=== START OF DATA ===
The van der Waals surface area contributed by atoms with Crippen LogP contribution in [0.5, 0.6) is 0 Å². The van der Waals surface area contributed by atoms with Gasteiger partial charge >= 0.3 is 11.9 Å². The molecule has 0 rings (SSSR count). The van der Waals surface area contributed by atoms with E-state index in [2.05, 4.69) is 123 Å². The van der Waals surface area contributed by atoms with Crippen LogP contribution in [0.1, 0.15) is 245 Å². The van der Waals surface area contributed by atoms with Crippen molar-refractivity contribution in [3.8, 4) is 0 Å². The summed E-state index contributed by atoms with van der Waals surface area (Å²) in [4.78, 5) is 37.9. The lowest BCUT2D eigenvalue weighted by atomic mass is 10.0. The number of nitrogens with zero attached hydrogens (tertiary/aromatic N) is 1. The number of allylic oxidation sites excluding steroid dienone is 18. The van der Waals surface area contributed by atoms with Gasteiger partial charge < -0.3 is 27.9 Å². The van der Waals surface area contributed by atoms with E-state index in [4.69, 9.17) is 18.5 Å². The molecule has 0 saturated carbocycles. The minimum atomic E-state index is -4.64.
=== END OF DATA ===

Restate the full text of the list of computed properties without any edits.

The van der Waals surface area contributed by atoms with Crippen LogP contribution in [0.5, 0.6) is 0 Å². The van der Waals surface area contributed by atoms with Gasteiger partial charge >= 0.3 is 11.9 Å². The molecule has 0 rings (SSSR count). The van der Waals surface area contributed by atoms with E-state index in [2.05, 4.69) is 123 Å². The van der Waals surface area contributed by atoms with Crippen LogP contribution in [0.1, 0.15) is 245 Å². The van der Waals surface area contributed by atoms with Crippen molar-refractivity contribution in [3.8, 4) is 0 Å². The summed E-state index contributed by atoms with van der Waals surface area (Å²) in [4.78, 5) is 37.9. The lowest BCUT2D eigenvalue weighted by atomic mass is 10.0. The number of nitrogens with zero attached hydrogens (tertiary/aromatic N) is 1. The number of allylic oxidation sites excluding steroid dienone is 18. The van der Waals surface area contributed by atoms with Gasteiger partial charge < -0.3 is 27.9 Å². The van der Waals surface area contributed by atoms with E-state index in [4.69, 9.17) is 18.5 Å². The molecule has 0 saturated carbocycles. The minimum atomic E-state index is -4.64.